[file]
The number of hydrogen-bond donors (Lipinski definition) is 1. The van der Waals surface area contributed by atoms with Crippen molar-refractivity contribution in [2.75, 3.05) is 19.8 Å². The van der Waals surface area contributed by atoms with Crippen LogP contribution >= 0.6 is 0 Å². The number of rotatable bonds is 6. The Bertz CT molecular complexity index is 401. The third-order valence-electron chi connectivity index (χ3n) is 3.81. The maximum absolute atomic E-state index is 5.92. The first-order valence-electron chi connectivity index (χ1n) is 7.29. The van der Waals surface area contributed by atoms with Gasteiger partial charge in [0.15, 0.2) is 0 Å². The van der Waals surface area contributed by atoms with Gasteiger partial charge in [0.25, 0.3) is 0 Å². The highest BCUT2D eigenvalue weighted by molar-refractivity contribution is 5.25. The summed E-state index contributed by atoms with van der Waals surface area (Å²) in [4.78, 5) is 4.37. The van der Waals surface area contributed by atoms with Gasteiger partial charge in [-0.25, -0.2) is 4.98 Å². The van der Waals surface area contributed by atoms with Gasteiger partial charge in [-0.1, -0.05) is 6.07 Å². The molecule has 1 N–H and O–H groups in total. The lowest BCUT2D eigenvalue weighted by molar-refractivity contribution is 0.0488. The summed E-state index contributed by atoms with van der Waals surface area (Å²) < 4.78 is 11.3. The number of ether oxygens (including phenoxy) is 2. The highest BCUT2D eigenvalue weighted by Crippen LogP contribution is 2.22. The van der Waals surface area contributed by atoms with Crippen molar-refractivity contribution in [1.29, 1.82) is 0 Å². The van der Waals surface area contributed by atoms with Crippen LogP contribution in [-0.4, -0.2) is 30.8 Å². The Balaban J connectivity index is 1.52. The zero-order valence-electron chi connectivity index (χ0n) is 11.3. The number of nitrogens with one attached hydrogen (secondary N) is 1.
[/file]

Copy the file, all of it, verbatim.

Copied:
The number of hydrogen-bond donors (Lipinski definition) is 1. The van der Waals surface area contributed by atoms with Crippen molar-refractivity contribution in [2.75, 3.05) is 19.8 Å². The van der Waals surface area contributed by atoms with Crippen LogP contribution >= 0.6 is 0 Å². The number of rotatable bonds is 6. The Bertz CT molecular complexity index is 401. The third-order valence-electron chi connectivity index (χ3n) is 3.81. The maximum absolute atomic E-state index is 5.92. The first-order valence-electron chi connectivity index (χ1n) is 7.29. The van der Waals surface area contributed by atoms with Gasteiger partial charge in [0.15, 0.2) is 0 Å². The van der Waals surface area contributed by atoms with Gasteiger partial charge in [0.25, 0.3) is 0 Å². The highest BCUT2D eigenvalue weighted by molar-refractivity contribution is 5.25. The summed E-state index contributed by atoms with van der Waals surface area (Å²) in [4.78, 5) is 4.37. The van der Waals surface area contributed by atoms with Gasteiger partial charge in [-0.25, -0.2) is 4.98 Å². The van der Waals surface area contributed by atoms with Gasteiger partial charge in [-0.1, -0.05) is 6.07 Å². The molecule has 1 N–H and O–H groups in total. The lowest BCUT2D eigenvalue weighted by molar-refractivity contribution is 0.0488. The summed E-state index contributed by atoms with van der Waals surface area (Å²) < 4.78 is 11.3. The number of ether oxygens (including phenoxy) is 2. The highest BCUT2D eigenvalue weighted by Crippen LogP contribution is 2.22. The van der Waals surface area contributed by atoms with Crippen molar-refractivity contribution in [1.29, 1.82) is 0 Å². The van der Waals surface area contributed by atoms with Crippen LogP contribution in [-0.4, -0.2) is 30.8 Å². The Balaban J connectivity index is 1.52. The zero-order valence-electron chi connectivity index (χ0n) is 11.3. The number of nitrogens with one attached hydrogen (secondary N) is 1.